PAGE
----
Carrying Amount Unrealized Gains Unrealized Losses Estimated Fair Value U.S. Treasury $ 1,618 $ 100 $ - $ 1,718 U.S. government corporations & agencies 790 125 - 915 U.S. agency mortgage and asset-backed securities 14,449 1,444 1 15,892 Foreign governments 788 88 3 873 U.S. Corporate 23,757 2,163 61 25,859 Foreign Corporate 7,834 511 54 8,291 Non-Agency Residential mortgage-backed securities 2,895 30 303 2,622 Non-Agency Commercial mortgage-backed securities 4,478 292 26 4,744 Non-Agency asset-backed securities 4,848 144 48 4,944 Total $ 61,457 $ 4,897 $ 496 $ 65,858 Carrying Amount Unrealized Gains Unrealized Losses Estimated Fair Value U.S. Treasury $ 1,117 $ 16 $ 13 $ 1,120 U.S. government corporations & agencies 668 21 7 682 U.S. agency mortgage and asset-backed securities 14,035 574 78 14,531 Foreign governments 727 78 1 804 U.S. Corporate 23,941 1,508 116 25,333 Foreign Corporate 6,648 398 43 7,003 Non-Agency Residential mortgage-backed securities 3,219 30 353 2,896 Non-Agency Commercial mortgage-backed securities 4,662 285 25 4,922 Non-Agency asset-backed securities 3,851 69 65 3,855 Total $ 58,868 $ 2,979 $ 701 $ 61,146
The Company’s mortgage loan participations are diversified by property type, location and borrower, and are
collateralized. The maximum and minimum lending rates for commercial mortgage loans funded during
2011 were 6.2% and 2.5% (7.5% and 3.7% for 2010). There were no new residential loans funded in 2011.
The maximum percentage of any one commercial loan to the value of the security at the time of the loan,
exclusive of insured or guaranteed or purchase money mortgages was 92.4% (average percentage was
62.2%). The maximum percentage of any residential loan to the value of the security at the time of the loan
was 80.0% (average percentage was 44.0%). The Company has no significant credit risk exposure to any one
At December 31, 2011 and 2010, the distribution of the mortgage loan portfolio by property type and
geographic location was as follows (in millions):
At December 31, 2011 and 2010 $9 million of mortgage loans were past due 90 days and over. At December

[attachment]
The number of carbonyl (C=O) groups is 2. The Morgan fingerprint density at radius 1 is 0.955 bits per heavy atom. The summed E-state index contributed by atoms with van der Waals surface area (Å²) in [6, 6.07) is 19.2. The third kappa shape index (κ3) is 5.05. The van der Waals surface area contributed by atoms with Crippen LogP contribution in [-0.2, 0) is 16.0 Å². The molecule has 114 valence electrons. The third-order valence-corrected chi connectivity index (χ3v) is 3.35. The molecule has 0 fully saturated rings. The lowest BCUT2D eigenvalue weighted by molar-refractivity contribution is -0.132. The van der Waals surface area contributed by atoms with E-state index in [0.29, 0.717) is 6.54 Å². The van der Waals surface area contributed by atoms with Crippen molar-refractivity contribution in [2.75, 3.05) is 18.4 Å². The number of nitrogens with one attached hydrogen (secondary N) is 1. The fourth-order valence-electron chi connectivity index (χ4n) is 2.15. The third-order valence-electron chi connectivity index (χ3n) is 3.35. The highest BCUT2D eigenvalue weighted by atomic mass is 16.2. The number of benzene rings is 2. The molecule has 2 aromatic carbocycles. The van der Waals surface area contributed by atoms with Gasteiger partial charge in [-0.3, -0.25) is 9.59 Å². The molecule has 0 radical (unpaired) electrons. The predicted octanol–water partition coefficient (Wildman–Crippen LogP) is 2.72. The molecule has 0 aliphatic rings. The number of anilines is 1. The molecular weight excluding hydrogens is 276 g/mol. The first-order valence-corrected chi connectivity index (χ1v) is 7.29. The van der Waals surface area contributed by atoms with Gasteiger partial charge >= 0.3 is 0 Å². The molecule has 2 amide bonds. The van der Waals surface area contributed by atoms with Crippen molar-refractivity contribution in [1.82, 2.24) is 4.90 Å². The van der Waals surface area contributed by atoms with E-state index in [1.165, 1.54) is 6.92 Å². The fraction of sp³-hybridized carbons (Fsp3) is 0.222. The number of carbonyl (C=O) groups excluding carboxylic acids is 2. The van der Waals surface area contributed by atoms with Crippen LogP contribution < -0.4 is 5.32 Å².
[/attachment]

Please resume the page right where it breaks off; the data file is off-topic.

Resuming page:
31, 2011 and 2010, the Company had less than $1 million of interest on mortgages that were more than 180
days past due.
For commercial and residential mortgage loans, the Company accrues interest income on loans to the extent
it is deemed collectible and the loan continues to perform under its original or restructured contractual terms.
The Company places loans on non-accrual status, and ceases to recognize interest income when management
determines the collection of interest and repayments of principal are not probable. Any accrued but
uncollected interest is reversed out of interest income once a loan is put on non-accrual status. Interest
payments received on loans where interest payments have been deemed uncollectible, are recognized on a
cash basis and recorded as interest income. If a delinquent loan has any investment income due and accrued
that is 90 days past due, the investment income shall continue to accrue if deemed collectible, but all accrued
interest related to the loan is reported as a nonadmitted asset.
At December 31, 2011 and 2010, the Company had no mortgage loans with interest reductions.
The Company maintains a watchlist of commercial loans that may potentially be impaired. The general
guidelines analyzed to include commercial loans within the watchlist are Loan-to-Value ratio (“LTV”); asset
performance such as Debt Service Coverage Ratio (“DSCR”), lease rollovers, income/expense hurdles, major
tenant or borrower issues, the economic climate, and catastrophic events, among others. Loans placed on the